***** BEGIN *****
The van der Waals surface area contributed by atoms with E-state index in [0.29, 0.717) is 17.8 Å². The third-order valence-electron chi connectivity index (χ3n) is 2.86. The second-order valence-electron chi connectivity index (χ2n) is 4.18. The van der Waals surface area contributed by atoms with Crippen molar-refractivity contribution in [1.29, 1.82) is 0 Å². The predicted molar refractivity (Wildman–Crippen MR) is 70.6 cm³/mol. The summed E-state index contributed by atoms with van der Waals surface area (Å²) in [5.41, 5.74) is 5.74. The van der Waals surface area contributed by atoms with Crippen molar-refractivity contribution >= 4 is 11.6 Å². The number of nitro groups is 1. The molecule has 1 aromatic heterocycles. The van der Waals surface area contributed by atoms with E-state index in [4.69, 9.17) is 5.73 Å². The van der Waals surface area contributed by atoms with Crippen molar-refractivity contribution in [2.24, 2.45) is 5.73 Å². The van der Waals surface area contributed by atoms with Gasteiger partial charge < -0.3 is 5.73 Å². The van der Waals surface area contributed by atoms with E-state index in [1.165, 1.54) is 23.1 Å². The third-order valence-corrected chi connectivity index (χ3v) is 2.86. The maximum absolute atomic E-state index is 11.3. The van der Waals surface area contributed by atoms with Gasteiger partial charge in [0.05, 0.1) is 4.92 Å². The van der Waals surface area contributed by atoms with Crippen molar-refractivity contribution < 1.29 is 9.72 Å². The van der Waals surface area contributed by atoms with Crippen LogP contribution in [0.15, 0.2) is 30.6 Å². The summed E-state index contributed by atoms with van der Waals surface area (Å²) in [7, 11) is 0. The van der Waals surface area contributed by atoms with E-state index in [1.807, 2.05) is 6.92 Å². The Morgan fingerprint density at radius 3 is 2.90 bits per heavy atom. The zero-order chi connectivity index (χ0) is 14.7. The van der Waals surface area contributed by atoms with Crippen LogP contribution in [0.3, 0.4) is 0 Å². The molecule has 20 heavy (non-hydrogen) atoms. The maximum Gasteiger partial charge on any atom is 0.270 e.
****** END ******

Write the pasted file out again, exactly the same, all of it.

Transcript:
The van der Waals surface area contributed by atoms with E-state index in [0.29, 0.717) is 17.8 Å². The third-order valence-electron chi connectivity index (χ3n) is 2.86. The second-order valence-electron chi connectivity index (χ2n) is 4.18. The van der Waals surface area contributed by atoms with Crippen molar-refractivity contribution in [1.29, 1.82) is 0 Å². The predicted molar refractivity (Wildman–Crippen MR) is 70.6 cm³/mol. The summed E-state index contributed by atoms with van der Waals surface area (Å²) in [5.41, 5.74) is 5.74. The van der Waals surface area contributed by atoms with Crippen molar-refractivity contribution >= 4 is 11.6 Å². The number of nitro groups is 1. The molecule has 1 aromatic heterocycles. The van der Waals surface area contributed by atoms with E-state index in [4.69, 9.17) is 5.73 Å². The van der Waals surface area contributed by atoms with Crippen molar-refractivity contribution in [2.24, 2.45) is 5.73 Å². The van der Waals surface area contributed by atoms with Gasteiger partial charge < -0.3 is 5.73 Å². The van der Waals surface area contributed by atoms with E-state index in [1.165, 1.54) is 23.1 Å². The third-order valence-corrected chi connectivity index (χ3v) is 2.86. The maximum absolute atomic E-state index is 11.3. The van der Waals surface area contributed by atoms with Gasteiger partial charge in [0.05, 0.1) is 4.92 Å². The van der Waals surface area contributed by atoms with Crippen molar-refractivity contribution < 1.29 is 9.72 Å². The van der Waals surface area contributed by atoms with Crippen LogP contribution in [0.15, 0.2) is 30.6 Å². The summed E-state index contributed by atoms with van der Waals surface area (Å²) in [7, 11) is 0. The van der Waals surface area contributed by atoms with E-state index in [1.807, 2.05) is 6.92 Å². The Morgan fingerprint density at radius 3 is 2.90 bits per heavy atom. The zero-order chi connectivity index (χ0) is 14.7. The van der Waals surface area contributed by atoms with Crippen LogP contribution in [0.3, 0.4) is 0 Å². The molecule has 20 heavy (non-hydrogen) atoms. The maximum Gasteiger partial charge on any atom is 0.270 e.